Finally, a new mining law must respect the rights and interest of Québec’s Aboriginal communities, which are protected by the Constitution Act of 1982, and which have been re-affirmed in a number of recent court decisions.
Ecojustice, formerly Sierra Legal Defence Fund goes to court to defend the right of Canadians to a healthy environment. As Canada’s largest and foremost non-profit environmental law organization our trusted voice in the courts enables citizens to expose lawbreakers and hold governments accountable, all while setting powerful precedents for clean water, natural spaces, healthy communities and for global warming solutions. Ecojustice is a non-profit charitable organization providing services to community organizations on a pro bono basis, and does not accept subsidies or financial contributions from any level of government.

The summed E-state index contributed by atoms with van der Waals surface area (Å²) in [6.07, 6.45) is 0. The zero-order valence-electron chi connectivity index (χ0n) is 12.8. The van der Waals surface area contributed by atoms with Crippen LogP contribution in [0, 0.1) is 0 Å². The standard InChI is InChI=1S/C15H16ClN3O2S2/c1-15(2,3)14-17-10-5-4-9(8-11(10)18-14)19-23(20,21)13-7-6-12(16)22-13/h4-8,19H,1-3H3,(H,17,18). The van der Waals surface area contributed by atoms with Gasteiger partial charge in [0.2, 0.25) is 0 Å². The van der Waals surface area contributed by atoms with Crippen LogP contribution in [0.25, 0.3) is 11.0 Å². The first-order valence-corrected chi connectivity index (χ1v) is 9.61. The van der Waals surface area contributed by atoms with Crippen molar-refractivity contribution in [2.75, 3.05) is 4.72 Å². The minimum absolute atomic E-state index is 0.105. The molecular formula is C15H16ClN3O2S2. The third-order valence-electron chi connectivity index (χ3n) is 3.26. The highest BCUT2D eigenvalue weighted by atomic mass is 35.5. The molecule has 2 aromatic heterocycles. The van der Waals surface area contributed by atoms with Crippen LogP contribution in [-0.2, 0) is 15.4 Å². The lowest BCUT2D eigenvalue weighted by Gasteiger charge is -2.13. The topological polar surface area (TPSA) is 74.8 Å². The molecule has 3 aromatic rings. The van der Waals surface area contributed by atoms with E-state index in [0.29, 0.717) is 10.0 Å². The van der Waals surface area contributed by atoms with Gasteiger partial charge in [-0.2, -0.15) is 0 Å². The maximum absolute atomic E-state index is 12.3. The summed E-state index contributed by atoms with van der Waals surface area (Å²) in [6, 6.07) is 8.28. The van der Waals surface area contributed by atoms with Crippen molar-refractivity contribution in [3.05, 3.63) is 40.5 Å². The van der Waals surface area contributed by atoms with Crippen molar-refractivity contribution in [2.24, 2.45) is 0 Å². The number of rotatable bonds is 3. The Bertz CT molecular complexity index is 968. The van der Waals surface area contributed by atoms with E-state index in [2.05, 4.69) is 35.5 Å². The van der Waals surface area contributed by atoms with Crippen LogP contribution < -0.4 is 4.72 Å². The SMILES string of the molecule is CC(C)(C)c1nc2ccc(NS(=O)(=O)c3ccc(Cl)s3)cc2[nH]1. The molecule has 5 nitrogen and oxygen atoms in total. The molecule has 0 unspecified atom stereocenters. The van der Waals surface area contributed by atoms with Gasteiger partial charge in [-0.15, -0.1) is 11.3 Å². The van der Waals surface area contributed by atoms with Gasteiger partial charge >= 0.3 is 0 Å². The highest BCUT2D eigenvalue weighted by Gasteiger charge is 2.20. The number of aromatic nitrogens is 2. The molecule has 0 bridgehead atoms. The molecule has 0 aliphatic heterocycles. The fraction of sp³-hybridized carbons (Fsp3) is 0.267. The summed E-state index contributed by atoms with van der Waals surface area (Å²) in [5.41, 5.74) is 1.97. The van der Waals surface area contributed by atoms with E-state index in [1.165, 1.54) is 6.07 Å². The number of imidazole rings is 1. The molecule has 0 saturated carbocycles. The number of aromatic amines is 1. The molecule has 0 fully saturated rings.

The Coalition Pour que le Québec ait meilleure mine! was founded in the spring of 2008 and today is made up of more than a dozen organizations, representing many thousands of members across Québec. The coalition’s mandate is to redefine how the Quebec mining sector operates by promoting better social and environmental practices. Coalition members believe that a constructive dialogue with various stakeholders, the government, and affected communities and citizens is essential to this process.
The following organisations are currently members of the Coalition: Action boréale Abitibi-Témiscamingue (ABAT) ▪ Association de protection de l’environnement des Hautes-Laurentides (APEHL) ▪ Coalition de l’ouest du Québec contre l’exploitation de l’uranium (COQEU) ▪ Comité vigilance Malartic (projet minier Osisko) ▪ Conseil central de la Confédération des syndicats nationaux (CSN) en Abitibi-Témiscamingue et Nord-du-Québec ▪ Écojustice ▪ Forum de l’Institut des sciences de l’environnement de l’UQAM ▪ MiningWatch Canada ▪ Mouvement Vert Mauricie ▪ Nature Québec ▪ Professionnels de la santé pour la survie mondiale ▪ Regroupement pour la surveillance du nucléaire ▪ Réseau québécois des groupes écologistes (RQGE) ▪ Sept-Îles sans uranium ▪ Tous nouveaux membres sont les bienvenus.